Caterham Seven review - 270, 360, 420 and more tested
Simplified range, but none of the Seven magic has been lost
What is it?
The new, simplified range of Caterham Sevens. There are now just five core models, bookended by the sweet little three-cylinder 160 at the lower end and the fire-breathing supercharged 620R monster at the other. In the middle we now have the 270, 360 and 420 models.
Each of those can be specified in S or R trim. The former is geared towards road use and includes such luxuries as a carpet (these are Caterhams…) and leather seats. The R versions, which we’re testing here, are very much biased towards fast road and track driving. To that end they come fitted with a limited slip differential, four-point harnesses, composite race seats and trackday tyres.
Engine, transmission and 0-60mph time
The 270 is powered by Ford’s new 1.6-litre Sigma engine. It uses variable valve timing and delivers 135bhp – up 10bhp compared to the Roadsport 125 that this model replaces. 60mph is dealt with in 5.0 seconds flat and the top speed is 122mph.
Ford’s familiar 2-litre Duratec engine powers the 360 and 420 models, although it features a dry sump in the latter. With 180bhp and 210bhp respectively, the 360 and 420 will reach 60mph in 4.8 and 4.0 seconds. Top speeds are 130mph and 136mph.
- Caterham Super Seven 1600 review
- Caterham Seven SuperSprint review – only the essentials for pure driving fun
- Caterham Seven review – the iconic British track car is still going strong
- Caterham Seven Donington Edition review – the best Caterham you can buy?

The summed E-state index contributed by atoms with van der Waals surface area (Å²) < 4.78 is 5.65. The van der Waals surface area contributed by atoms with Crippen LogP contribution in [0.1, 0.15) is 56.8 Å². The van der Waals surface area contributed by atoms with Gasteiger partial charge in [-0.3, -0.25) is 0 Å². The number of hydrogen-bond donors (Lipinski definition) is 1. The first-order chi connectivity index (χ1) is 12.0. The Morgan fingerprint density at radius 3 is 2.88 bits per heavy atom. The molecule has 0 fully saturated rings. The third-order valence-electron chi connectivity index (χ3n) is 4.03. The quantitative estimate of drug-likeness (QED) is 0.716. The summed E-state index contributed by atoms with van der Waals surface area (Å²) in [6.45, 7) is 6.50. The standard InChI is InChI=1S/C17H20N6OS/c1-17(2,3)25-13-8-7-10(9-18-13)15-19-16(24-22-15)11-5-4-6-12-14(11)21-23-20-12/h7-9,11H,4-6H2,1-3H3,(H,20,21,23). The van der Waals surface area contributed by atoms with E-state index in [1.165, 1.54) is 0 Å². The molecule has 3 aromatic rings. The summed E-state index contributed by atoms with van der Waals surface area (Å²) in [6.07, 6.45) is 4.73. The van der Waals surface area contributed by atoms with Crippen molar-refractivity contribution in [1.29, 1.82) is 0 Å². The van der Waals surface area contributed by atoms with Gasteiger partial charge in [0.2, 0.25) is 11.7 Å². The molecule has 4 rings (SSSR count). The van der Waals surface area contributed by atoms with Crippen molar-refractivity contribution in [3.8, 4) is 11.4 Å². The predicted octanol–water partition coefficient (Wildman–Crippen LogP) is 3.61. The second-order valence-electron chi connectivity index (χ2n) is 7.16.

- Caterham Seven Sprint review - A thoroughly retro car
- Caterham Seven 310R review – How does the most powerful 1.6 fit in the Seven range?
- Caterham 620R review, price and track test
- Caterham Seven 160 review, price and specs
Five-speed manual gearboxes are fitted as standard with six-speed units available as optional extras. The 270 and 420 models that we tested were fitted with the six-speeder.
Low weight is, as it’s always been, central to the Caterham Seven proposition. The 270 weighs from 540kg, which gives it a power-to-weight ratio of 250bhp/ton – about the same as a Porsche 911.
The 360 is a little heavier at 560kg, but with its extra power it betters the 270’s power-to-weight ratio by some 71bhp/ton. The 420 weighs the same as the 360 and manages 375bhp/ton – just a few points shy of the Ferrari 458 Italia.
All three models run on double wishbone front suspension with semi-independent de Dion setups at the rear. They each came fitted with 13-inch Avon trackday rubber – ZZ-S on the 270 and 360 and the yet more focused ZZ-R on the 420.
What’s it like to drive?
As ever, all three versions are an absolute hoot. We went directly to a racetrack to put the three new Sevens through their paces, but we will get them back in during the next few weeks to try them out on the open road.
Like every Seven that has gone before each of these new models feels alive and agile in a way that few others road cars can ever hope to replicate. They have steering to die for, incredible brake pedal feel and an unrivalled sense of connection between man and machine. All of that is a given – so let’s focus instead on what distinguishes these three models from one another.
"As ever, the caterham feels tiny, sparse but also incredibly evocative. It bombards you with information."-Jethro Bovingdon-evo 209
The 270 wears a six-inch tyre on the rear axle rather than the eight-inch rubber that the 360 and 420 use. With a smaller rear contact patch the 270 is every bit as adjustable on the throttle as the more powerful models, which makes it just as much fun, but it delivers its thrills at lower speeds.